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Young Lady
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By tradition and circumstance, girls didn't attend school with the same ambition or for as long as boys. Girls didn't need to prepare for a public life since they were typically destined to marry and raise families. Their 'education' in this sphere took place in the home. For more traditional schooling, small private schools near their home were considered a good option for the daughters of an aspiring upper class family; the ideal, when possible, was to be taught privately by a governess at home.

Learning to play the piano was an indispensable achievement for young ladies of middle-class and upper-class households. Singing, dancing, art and languages were studied. Needle crafts, lacemaking, embroidery and crochet were all genteel pursuits that were encouraged.

From Wives and Daughters, Part Two, Chapter XIX

...With regard to dress, however, Cynthia soon showed that she was her mother's own daughter in the manner in which she could use her deft and nimble fingers. She was a capital workwoman; and, unlike Molly, who excelled in plain sewing, but had no notion of dressmaking or millinery, she could repeat the fashions she had only seen in passing along the streets of Boulogne, with one or two pretty rapid movements of her hands, as she turned and twisted the ribbons and gauze her mother furnished her with. So she refurbished Mrs Gibson's wardrobe...

Part Three, Chapter XXVIII

Mrs Gibson was sitting at her embroidery in the drawing-room, and the two girls were at the window, Cynthia laughing at Molly's earnest endeavours to imitate the French accent in which the former had been reading a page of Voltaire....

At the age of sixteen or seventeen, young girls of the upper classes 'came out' to society; until then, they were not encouraged to entertain romantic notions. A young single woman was not encouraged to be in the company of a man without a chaperone, or even to walk alone.

In Wives and Daughters (Part Three, Chapter XXI), Mrs. Gibson is reluctant to let Molly and Cynthia attend a party at the Miss Brownings until they properly come out at the Easter ball:

...the fact was that pretty nearly every one who was going to this ball had seen the two young ladies - though not their ball dresses - before. But, aping the manners of the aristocracy as far as she knew them, she intended to 'bring out' Molly and Cynthia on this occasion, which she regarded in something of the light of a presentation at Court. 'They are not out yet,' was her favourite excuse when either of them was invited to any house to which she did not wish them to go, or invited without her. She even made a difficulty about their 'not being out' when Miss Browning - that old friend of the Gibson family - came in one morning to ask the two girls to come to a very friendly tea and a round game afterwards...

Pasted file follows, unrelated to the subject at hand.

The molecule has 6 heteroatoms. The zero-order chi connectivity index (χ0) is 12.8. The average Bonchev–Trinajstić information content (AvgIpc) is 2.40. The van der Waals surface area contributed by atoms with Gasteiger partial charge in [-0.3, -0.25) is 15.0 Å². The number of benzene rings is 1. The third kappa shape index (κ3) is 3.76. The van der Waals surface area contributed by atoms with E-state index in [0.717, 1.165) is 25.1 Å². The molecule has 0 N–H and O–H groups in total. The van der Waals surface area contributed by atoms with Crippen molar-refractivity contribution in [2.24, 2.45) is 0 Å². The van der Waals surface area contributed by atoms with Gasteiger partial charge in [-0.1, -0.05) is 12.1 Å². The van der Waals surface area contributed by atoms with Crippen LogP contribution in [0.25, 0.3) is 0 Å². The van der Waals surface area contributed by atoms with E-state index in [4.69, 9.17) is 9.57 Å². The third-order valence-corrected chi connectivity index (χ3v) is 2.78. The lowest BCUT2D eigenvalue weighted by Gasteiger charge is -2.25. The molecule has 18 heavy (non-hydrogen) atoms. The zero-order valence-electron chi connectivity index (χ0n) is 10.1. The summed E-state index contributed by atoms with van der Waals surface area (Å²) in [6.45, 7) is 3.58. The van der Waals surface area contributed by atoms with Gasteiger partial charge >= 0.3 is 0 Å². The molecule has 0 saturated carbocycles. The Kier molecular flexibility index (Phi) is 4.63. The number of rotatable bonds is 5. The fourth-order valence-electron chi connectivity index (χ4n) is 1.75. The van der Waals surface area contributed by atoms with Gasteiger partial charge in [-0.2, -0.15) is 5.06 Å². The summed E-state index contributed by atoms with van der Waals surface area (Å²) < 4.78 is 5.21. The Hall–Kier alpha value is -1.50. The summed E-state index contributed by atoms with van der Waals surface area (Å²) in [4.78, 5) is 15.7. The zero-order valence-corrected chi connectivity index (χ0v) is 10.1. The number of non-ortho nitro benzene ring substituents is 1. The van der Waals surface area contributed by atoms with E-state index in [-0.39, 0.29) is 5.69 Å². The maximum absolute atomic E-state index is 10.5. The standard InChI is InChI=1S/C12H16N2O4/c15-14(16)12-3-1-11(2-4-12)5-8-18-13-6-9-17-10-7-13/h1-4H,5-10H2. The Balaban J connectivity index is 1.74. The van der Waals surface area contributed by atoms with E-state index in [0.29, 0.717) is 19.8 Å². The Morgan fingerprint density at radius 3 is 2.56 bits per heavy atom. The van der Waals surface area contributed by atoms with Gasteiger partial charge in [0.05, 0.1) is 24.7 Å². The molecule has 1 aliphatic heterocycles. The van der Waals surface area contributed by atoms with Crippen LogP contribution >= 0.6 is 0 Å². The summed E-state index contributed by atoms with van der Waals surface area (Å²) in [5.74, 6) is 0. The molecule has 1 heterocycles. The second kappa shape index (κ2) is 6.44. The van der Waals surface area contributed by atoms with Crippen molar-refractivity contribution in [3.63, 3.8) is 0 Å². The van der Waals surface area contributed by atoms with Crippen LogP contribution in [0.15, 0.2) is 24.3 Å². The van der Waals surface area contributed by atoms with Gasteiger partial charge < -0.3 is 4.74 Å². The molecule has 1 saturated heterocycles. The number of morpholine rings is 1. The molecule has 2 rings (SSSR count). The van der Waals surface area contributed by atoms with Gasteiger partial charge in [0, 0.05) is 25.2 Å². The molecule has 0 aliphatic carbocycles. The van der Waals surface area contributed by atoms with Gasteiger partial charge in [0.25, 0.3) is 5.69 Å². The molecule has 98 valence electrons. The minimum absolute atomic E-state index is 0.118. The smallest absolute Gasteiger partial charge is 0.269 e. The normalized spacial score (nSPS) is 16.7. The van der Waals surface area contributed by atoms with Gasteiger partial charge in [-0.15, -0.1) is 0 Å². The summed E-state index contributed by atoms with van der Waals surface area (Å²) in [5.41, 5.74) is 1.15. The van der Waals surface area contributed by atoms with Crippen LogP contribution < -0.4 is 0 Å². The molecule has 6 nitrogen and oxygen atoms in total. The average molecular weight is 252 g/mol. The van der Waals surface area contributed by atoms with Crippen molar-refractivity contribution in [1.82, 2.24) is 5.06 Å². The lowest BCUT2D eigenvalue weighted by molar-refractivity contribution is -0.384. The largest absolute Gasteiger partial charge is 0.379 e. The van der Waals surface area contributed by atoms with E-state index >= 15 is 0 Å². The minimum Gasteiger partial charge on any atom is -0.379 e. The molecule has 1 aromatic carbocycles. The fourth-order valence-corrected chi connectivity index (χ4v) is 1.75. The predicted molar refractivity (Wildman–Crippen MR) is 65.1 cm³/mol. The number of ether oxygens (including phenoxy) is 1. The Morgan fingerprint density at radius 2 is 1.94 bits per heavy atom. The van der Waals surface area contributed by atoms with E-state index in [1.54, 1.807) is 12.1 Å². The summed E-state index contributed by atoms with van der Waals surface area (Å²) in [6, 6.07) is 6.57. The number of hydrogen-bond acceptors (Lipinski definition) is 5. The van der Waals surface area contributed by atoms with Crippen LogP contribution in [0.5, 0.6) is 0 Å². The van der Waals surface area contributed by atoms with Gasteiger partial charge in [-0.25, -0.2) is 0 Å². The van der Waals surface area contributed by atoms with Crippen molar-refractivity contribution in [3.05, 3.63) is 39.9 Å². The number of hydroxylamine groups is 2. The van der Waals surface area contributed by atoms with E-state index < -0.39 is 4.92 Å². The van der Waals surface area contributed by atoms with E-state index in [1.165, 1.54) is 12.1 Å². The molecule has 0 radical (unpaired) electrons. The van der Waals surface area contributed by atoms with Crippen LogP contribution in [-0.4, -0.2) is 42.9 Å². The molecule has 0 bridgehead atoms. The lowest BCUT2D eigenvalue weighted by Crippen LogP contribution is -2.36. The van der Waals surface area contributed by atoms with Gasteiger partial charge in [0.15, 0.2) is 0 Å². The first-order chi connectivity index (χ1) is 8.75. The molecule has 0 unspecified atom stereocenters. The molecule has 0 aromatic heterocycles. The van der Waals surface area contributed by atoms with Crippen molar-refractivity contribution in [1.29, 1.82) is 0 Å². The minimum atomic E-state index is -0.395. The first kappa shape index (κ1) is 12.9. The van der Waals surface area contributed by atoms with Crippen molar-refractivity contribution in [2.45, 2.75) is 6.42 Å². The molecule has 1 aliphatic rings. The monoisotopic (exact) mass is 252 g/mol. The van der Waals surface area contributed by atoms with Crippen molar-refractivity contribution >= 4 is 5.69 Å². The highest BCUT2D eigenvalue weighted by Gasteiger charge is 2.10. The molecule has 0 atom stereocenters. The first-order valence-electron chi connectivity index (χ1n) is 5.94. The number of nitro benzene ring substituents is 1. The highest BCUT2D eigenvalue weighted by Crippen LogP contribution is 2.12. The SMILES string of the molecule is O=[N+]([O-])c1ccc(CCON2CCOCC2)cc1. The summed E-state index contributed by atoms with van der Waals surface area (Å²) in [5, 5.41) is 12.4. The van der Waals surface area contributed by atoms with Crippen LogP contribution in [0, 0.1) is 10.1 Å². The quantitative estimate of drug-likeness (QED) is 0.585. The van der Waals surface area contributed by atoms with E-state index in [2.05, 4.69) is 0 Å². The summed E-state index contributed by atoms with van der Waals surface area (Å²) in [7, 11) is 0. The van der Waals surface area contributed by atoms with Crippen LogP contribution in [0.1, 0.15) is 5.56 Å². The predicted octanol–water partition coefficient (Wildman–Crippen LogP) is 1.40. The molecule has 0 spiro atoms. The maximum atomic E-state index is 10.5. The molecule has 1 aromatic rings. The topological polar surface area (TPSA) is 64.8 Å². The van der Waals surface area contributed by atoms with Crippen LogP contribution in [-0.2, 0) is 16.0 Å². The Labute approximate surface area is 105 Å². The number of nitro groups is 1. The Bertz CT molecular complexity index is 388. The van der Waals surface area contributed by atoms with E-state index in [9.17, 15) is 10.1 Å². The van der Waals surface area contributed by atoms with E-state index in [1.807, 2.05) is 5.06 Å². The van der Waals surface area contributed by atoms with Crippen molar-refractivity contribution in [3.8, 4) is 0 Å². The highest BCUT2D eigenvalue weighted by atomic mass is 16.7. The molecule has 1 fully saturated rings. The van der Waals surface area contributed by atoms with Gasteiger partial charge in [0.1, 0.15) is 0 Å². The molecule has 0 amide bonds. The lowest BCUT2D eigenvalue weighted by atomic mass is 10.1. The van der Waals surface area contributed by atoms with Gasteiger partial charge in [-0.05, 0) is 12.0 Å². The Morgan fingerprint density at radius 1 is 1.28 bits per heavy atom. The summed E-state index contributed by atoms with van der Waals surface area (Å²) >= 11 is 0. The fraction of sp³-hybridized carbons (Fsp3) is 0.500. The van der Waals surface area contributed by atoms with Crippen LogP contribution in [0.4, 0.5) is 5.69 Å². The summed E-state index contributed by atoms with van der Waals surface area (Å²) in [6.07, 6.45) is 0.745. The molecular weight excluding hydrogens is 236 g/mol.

'You are very kind, Miss Browning, but you see I hardly like to let them go - they are not out, you know, till after the Easter ball.'

'Till when we are invisible,' said Cynthia, always ready with her mockery to exaggerate any pretension of her mother's. 'We are so high in rank that our sovereign must give us her sanction before we can play a round game at your house.'

Once 'out' a young woman had only a brief period of time on the social circuit to find a husband. If she was unsuccessful, she was regarded as a forlorn spinster. When speaking of sisters, the term "Miss" with only a surname meant the eldest; thus, one would refer to the elder as "Miss Browning" and the younger as "Miss Phoebe."

From Wives and Daughters, Part One, Chapter I

...Long as his ride had been that day, [Mr. Gibson] called on the Miss Brownings in the evening, to arrange about Molly's accompanying them to the Towers. They were tall handsome women, past their first youth, and inclined to be extremely complaisant to the widowed doctor.

'Eh dear! Mr. Gibson, but we shall he delighted to have her with us. You should never have thought of asking us such a thing,' said Miss Browning the elder.

'I'm sure I'm hardly sleeping at nights for thinking of it,' said Miss Phoebe. 'You know I've never been there before. Sister has many a time; but somehow, though my name has been down on the visitors' list these three years, the countess has never named me in her note...

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